Is Future You funny and sharp? It could be. Instead of thinking up a witty retort 20 minutes after the event, Future You might now be able to insert this wisecrack into a past conversation courtesy of Twitter.
This week, the social media app announced it was working on an edit function to enable users to tweak their lame tweets or typos in the quest to create the perfect bon mot.
The tech group denied the project was a response to Elon Musk’s disclosure of a 9.2 per cent stake in Twitter and the revelation of his new seat on its board. Jay Sullivan, Twitter’s vice-president of consumer product, said the company had been trying since 2021 to figure out how to include an editing function, as it had been “the most requested Twitter feature for many years”.
One could argue that combating trolling and abuse might be a better use of the company’s efforts. I’m still waiting for a reply to my complaint about the misogynistic slur I received the other week. One report found that roughly one abusive or problematic tweet is sent to women every 30 seconds.
Usually editing is a good idea. The proliferation of rambling newsletters on platforms such as Substack has reinforced the need for it. However, Twitter’s virtue is that it is a forum for quick debate. Introducing edits would only make this a ponderous affair.
It would be yet another tool in crafting the ideal digital identity. Instagram already allows users to edit words as well as filter any blemishes. Plastic surgeons tell of having to manage the expectations of customers trying to match their curated image. One said: “I get patients who [are] saying, ‘Do whatever you need to do to make me look like this.’ And it’s like, ‘Great, let me crack open your head, take out your teeth and reposition your bones’.”
The life edit is a rich theme of fiction. In the film, Eternal Sunshine of the Spotless Mind, written by Charlie Kaufman, two ex-lovers obliterate painful memories of their relationship. A doctor instructs Joel Barish, played by Jim Carrey, “We want to empty your life of Clementine. And after the mapping is done, our technicians will do the erasing in your home tonight . . . When you awake in the morning, you’ll find yourself in your own bed as if nothing had happened . . . a new life awaiting you.”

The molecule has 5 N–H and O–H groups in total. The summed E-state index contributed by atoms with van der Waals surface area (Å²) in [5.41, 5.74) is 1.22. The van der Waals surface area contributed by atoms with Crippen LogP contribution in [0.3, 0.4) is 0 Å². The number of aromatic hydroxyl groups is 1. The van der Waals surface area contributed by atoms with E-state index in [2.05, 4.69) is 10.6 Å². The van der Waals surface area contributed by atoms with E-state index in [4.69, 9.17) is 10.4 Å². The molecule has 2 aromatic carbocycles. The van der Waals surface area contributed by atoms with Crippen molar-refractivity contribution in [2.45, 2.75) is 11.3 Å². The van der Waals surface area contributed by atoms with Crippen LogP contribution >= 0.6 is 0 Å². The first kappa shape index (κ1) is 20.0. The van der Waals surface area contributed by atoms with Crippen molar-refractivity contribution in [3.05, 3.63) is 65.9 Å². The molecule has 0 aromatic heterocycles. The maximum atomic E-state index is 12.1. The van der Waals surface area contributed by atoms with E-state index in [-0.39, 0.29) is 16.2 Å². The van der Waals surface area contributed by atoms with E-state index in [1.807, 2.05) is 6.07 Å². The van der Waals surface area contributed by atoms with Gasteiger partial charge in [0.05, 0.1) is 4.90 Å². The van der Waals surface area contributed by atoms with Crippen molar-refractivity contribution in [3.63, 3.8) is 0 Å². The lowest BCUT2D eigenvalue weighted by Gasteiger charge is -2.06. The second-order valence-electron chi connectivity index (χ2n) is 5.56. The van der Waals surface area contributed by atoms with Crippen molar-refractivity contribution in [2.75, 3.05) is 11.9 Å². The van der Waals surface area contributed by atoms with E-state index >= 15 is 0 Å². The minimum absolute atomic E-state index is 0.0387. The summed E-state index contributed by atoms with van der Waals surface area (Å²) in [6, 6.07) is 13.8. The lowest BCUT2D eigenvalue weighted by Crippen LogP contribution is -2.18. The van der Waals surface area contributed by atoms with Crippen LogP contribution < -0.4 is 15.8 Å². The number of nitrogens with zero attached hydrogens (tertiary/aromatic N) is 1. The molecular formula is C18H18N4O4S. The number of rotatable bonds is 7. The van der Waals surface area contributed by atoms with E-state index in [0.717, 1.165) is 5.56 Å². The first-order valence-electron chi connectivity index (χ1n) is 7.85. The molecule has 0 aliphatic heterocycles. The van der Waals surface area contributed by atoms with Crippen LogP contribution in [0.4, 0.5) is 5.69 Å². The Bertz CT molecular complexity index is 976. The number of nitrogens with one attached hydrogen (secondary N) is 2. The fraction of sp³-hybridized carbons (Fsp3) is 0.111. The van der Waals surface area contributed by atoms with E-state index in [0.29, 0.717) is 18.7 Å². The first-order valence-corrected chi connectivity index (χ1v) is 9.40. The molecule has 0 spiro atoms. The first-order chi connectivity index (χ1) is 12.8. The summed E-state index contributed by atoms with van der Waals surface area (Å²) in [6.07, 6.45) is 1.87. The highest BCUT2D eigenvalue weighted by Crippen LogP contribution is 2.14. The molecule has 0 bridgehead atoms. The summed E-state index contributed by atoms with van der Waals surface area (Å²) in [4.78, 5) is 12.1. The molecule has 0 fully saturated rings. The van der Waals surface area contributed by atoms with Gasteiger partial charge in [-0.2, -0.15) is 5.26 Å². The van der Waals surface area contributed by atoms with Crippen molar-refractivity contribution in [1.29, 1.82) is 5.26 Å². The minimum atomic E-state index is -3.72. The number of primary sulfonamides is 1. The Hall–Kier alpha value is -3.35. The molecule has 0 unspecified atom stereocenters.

Recently, Severance, a drama series by Apple TV, starring Adam Scott, depicts employees of a mysterious corporation undergoing a surgical procedure on their memories to stop them thinking about their outside lives while at work.
Twitter may not go this far but it could allow you to give your past a makeover. Perhaps you got caught up in the Dishy Rishi mania when the UK chancellor was dishing out furlough cash? Now you’re having second thoughts after being disappointed by his Spring Statement, and discovering his wife’s non-domicile status. Why not scroll back and make out you were down on Sunak before it was cool? The edit button would give everyone 20-20 hindsight.
Social media is already a mad frenzy of narcissism. Do we really need yet more excuses for time-wasting and self-absorption? Bad spellers eager for the opportunity to amend their mistakes can already delete and redo their tweets, or link to correct spellings.
Unless Twitter tracks the changes, or gives only a short window for edits, there is also the potential for abuse and scams. As others have pointed out, anodyne tweets about babies and kittens that rack up the Retweets and Likes could be rewritten to promote a conspiracy theory, say, or a fraudulent scheme. Ultimately highlighting an edit only serves to draw attention to the error that you made in the first place.
If Twitter introduces an edit button, it will add friction to a medium that is meant to eliminate it, and signal a shift from hyper speedy to slightly less speedy publishing. In which case it seems delightfully retro. Future You might resemble Old You.